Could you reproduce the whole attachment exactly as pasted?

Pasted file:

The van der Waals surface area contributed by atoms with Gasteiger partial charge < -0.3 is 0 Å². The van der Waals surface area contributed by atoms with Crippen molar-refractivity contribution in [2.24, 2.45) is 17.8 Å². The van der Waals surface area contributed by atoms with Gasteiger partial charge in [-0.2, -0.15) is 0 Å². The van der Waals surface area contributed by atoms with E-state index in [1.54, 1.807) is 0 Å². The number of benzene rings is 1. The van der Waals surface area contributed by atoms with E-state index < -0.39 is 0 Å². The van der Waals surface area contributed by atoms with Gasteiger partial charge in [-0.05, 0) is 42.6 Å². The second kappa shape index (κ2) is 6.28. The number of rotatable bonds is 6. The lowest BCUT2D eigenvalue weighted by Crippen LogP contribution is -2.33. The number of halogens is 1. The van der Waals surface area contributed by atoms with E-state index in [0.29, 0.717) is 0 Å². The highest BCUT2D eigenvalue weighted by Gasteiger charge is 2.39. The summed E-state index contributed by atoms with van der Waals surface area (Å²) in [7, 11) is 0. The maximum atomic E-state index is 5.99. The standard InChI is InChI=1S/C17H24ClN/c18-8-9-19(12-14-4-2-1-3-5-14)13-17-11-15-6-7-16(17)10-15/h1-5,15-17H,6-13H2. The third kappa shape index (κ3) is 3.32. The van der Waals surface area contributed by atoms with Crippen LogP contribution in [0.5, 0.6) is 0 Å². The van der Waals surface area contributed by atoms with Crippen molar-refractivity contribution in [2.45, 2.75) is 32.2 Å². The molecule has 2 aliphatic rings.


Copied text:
The van der Waals surface area contributed by atoms with Gasteiger partial charge < -0.3 is 0 Å². The van der Waals surface area contributed by atoms with Crippen molar-refractivity contribution in [2.24, 2.45) is 17.8 Å². The van der Waals surface area contributed by atoms with Gasteiger partial charge in [-0.2, -0.15) is 0 Å². The van der Waals surface area contributed by atoms with E-state index in [1.54, 1.807) is 0 Å². The number of benzene rings is 1. The van der Waals surface area contributed by atoms with E-state index < -0.39 is 0 Å². The van der Waals surface area contributed by atoms with Gasteiger partial charge in [-0.05, 0) is 42.6 Å². The second kappa shape index (κ2) is 6.28. The number of rotatable bonds is 6. The lowest BCUT2D eigenvalue weighted by Crippen LogP contribution is -2.33. The number of halogens is 1. The van der Waals surface area contributed by atoms with E-state index in [0.29, 0.717) is 0 Å². The highest BCUT2D eigenvalue weighted by Gasteiger charge is 2.39. The summed E-state index contributed by atoms with van der Waals surface area (Å²) in [7, 11) is 0. The maximum atomic E-state index is 5.99. The standard InChI is InChI=1S/C17H24ClN/c18-8-9-19(12-14-4-2-1-3-5-14)13-17-11-15-6-7-16(17)10-15/h1-5,15-17H,6-13H2. The third kappa shape index (κ3) is 3.32. The van der Waals surface area contributed by atoms with Crippen LogP contribution in [0.5, 0.6) is 0 Å². The van der Waals surface area contributed by atoms with Crippen molar-refractivity contribution in [2.45, 2.75) is 32.2 Å². The molecule has 2 aliphatic rings.